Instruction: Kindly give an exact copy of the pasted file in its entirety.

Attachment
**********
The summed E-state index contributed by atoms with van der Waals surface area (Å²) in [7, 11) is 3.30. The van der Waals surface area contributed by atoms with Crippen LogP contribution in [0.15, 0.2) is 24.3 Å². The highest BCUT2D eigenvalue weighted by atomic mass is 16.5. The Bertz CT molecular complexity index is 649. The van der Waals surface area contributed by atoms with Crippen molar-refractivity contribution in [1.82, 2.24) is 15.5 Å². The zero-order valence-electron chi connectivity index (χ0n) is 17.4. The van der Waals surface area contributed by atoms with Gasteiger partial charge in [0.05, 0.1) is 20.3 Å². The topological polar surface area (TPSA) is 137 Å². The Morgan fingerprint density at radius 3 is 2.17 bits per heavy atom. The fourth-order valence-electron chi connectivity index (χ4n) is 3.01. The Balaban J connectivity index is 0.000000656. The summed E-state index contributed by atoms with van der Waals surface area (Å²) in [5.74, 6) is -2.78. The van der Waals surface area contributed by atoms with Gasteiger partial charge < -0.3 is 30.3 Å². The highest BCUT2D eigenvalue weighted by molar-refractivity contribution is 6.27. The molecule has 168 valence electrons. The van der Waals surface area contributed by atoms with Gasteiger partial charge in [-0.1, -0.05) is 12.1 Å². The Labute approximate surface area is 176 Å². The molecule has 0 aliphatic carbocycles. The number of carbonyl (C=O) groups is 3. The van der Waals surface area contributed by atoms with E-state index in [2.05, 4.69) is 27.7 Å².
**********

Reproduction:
The summed E-state index contributed by atoms with van der Waals surface area (Å²) in [7, 11) is 3.30. The van der Waals surface area contributed by atoms with Crippen LogP contribution in [0.15, 0.2) is 24.3 Å². The highest BCUT2D eigenvalue weighted by atomic mass is 16.5. The Bertz CT molecular complexity index is 649. The van der Waals surface area contributed by atoms with Crippen molar-refractivity contribution in [1.82, 2.24) is 15.5 Å². The zero-order valence-electron chi connectivity index (χ0n) is 17.4. The van der Waals surface area contributed by atoms with Gasteiger partial charge in [0.05, 0.1) is 20.3 Å². The topological polar surface area (TPSA) is 137 Å². The Morgan fingerprint density at radius 3 is 2.17 bits per heavy atom. The fourth-order valence-electron chi connectivity index (χ4n) is 3.01. The Balaban J connectivity index is 0.000000656. The summed E-state index contributed by atoms with van der Waals surface area (Å²) in [5.74, 6) is -2.78. The van der Waals surface area contributed by atoms with Gasteiger partial charge < -0.3 is 30.3 Å². The highest BCUT2D eigenvalue weighted by molar-refractivity contribution is 6.27. The molecule has 168 valence electrons. The van der Waals surface area contributed by atoms with Gasteiger partial charge in [-0.1, -0.05) is 12.1 Å². The Labute approximate surface area is 176 Å². The molecule has 0 aliphatic carbocycles. The number of carbonyl (C=O) groups is 3. The van der Waals surface area contributed by atoms with E-state index in [2.05, 4.69) is 27.7 Å².